Transgenic animals, Biology

Transgenic animals

There are various definitions for the term transgenic animal. The transgenic animal is an animal in which there has been a deliberate modification of its genome, the genetic makeup of an organism responsible for inherited characteristics. The nucleus of all cells in every living organism contains genes made up of DNA. These genes store information that regulates how our bodies form and function. Genes can be altered artificially, so that some characteristics of an animal are changed. For example, an embryo can have an extra, functioning gene from another source artificially introduced into it, or a gene introduced which can knock out the functioning of another particular gene in the embryo. Animals that have their DNA manipulated in this way are knows as transgenic animals. Transgenic animals first emerged during the mid-

1980s and then this work opened the way for applications of transgenesis in animals and has resulted in efforts along four lines.

1.  Production of pharmaceuticals expressed in milk,

2.  Production of animals as organ donors for xenotransplants,

3.  Creation of models for study of human disease, and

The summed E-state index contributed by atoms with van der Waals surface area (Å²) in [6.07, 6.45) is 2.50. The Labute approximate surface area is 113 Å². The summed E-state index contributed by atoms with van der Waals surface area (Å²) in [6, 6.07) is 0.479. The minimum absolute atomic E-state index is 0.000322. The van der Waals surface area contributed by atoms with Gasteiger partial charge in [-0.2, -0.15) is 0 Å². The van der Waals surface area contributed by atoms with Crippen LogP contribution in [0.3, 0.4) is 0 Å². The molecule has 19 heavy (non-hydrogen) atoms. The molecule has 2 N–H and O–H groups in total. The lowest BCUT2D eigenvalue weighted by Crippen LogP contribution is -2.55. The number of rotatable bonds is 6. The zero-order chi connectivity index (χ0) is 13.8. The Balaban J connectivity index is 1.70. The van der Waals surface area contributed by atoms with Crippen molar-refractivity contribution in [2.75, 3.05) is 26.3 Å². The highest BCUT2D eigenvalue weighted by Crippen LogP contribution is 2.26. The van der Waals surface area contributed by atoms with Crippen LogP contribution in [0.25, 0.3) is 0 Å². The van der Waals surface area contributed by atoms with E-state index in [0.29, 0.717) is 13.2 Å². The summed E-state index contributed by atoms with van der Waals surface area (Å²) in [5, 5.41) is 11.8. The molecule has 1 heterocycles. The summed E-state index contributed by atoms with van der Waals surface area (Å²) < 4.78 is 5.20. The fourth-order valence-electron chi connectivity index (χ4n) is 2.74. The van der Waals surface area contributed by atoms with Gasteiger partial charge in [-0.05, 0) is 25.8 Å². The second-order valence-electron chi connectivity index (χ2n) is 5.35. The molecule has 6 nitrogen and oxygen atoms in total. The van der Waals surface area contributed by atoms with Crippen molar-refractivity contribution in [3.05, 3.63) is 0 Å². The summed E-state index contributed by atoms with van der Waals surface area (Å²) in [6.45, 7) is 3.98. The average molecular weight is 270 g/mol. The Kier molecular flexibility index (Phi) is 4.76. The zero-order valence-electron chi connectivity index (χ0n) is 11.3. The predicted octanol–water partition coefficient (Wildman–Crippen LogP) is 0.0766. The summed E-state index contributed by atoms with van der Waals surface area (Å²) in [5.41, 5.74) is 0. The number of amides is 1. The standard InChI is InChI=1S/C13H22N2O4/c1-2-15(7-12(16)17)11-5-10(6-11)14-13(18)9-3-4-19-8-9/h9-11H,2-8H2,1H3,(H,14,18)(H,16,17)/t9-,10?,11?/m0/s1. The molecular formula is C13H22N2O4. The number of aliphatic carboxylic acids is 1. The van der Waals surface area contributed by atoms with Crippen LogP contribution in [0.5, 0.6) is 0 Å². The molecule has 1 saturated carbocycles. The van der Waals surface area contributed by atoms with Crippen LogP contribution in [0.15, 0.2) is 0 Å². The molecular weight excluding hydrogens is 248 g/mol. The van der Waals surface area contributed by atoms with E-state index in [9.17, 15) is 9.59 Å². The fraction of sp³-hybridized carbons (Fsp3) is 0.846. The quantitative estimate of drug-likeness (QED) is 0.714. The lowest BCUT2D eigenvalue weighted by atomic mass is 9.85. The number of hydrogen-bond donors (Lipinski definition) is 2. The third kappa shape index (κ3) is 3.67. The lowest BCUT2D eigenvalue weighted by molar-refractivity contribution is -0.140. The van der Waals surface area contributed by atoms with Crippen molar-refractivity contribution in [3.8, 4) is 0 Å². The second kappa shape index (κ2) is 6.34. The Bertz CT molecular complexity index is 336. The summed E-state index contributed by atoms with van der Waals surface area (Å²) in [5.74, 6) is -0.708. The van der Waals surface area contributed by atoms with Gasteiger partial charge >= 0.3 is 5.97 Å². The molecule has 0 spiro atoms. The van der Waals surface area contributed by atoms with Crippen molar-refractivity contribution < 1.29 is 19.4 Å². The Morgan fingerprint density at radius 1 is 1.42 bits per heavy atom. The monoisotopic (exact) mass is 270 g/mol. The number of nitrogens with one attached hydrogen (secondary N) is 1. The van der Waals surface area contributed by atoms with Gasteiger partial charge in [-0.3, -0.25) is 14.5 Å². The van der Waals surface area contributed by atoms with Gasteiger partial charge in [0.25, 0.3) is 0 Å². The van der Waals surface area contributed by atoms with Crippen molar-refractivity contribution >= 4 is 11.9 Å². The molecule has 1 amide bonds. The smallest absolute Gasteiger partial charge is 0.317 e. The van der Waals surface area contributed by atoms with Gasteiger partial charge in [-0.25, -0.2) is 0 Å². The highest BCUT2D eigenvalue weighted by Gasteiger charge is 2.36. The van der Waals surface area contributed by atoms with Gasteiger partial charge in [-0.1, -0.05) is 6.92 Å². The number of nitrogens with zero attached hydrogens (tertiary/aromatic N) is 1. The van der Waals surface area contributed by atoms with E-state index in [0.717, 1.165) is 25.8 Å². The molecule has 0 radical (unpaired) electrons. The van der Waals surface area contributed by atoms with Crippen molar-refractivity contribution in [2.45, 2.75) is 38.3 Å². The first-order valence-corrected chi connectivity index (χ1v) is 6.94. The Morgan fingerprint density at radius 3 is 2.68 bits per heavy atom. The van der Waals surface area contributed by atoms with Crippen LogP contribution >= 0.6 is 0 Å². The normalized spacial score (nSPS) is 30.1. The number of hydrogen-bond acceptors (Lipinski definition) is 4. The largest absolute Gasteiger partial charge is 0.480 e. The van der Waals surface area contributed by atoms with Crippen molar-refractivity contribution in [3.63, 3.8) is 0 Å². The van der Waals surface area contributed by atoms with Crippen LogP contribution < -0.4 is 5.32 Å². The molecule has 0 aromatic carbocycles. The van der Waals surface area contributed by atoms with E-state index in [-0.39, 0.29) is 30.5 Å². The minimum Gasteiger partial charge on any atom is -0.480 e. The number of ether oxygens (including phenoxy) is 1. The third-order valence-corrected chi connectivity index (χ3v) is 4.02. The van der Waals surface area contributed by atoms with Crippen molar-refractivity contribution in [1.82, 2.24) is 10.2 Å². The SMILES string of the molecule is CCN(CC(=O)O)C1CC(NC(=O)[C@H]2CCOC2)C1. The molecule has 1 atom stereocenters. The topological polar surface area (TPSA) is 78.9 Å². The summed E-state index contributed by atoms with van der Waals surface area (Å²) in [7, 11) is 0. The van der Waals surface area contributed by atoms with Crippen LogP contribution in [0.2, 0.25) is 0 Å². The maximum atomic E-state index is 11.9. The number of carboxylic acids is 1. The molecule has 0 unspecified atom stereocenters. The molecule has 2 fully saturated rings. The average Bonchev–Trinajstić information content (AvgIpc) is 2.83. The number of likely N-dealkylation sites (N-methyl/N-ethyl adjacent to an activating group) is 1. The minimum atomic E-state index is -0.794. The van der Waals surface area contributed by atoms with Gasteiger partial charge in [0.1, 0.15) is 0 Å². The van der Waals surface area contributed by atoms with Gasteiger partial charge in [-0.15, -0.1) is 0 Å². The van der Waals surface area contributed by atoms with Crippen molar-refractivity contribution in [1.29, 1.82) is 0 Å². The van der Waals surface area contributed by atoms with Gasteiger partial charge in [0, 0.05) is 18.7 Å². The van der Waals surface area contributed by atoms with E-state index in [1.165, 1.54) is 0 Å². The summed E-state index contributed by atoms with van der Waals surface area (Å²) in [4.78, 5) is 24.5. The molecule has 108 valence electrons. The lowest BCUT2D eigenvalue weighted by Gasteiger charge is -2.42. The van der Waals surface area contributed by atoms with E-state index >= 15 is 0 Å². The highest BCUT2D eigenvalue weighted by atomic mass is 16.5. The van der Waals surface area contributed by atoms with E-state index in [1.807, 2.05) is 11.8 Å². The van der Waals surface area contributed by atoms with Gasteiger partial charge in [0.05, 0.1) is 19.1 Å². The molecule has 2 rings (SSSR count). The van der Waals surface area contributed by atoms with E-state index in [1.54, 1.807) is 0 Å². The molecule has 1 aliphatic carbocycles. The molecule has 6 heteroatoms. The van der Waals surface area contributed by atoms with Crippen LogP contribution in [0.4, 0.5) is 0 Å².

4.  Development of livestock suitable for use in agriculture.

The goal of gene transfer should be to enhance the quality of life for humans or the livestock being developed, or to significantly benefit resource conservation. Transgenesis offers the opportunity to increase performance of agricultural animals through improved feed intake, enhanced metabolism, better feed conversion, or reduced pathogen load; create novel or enhanced food and fibre products, permitting diversification of agricultural products; and reduce susceptibility to diseases, thereby improving food quality and security, decreasing antibiotic use, and enhancing resource conservation. Medicines required to treat certain human diseases can contain biological products, but such products are often expensive to make. Transgenic animals that produce useful biological products can be created by the introduction of the portion of DNA, which codes for a particular product. For example, large amounts of a human protein (á-1-antitrypsin) are used to treat a life-threatening condition called emphysema. Transgenic sheep were developed which make the protein in their milk in larger quantities than could be produced by conventional cell-culture methods. There is evidence that biological products can leak into the blood supply of the animal that is producing them.

Posted Date: 9/18/2012 7:40:06 AM | Location : United States







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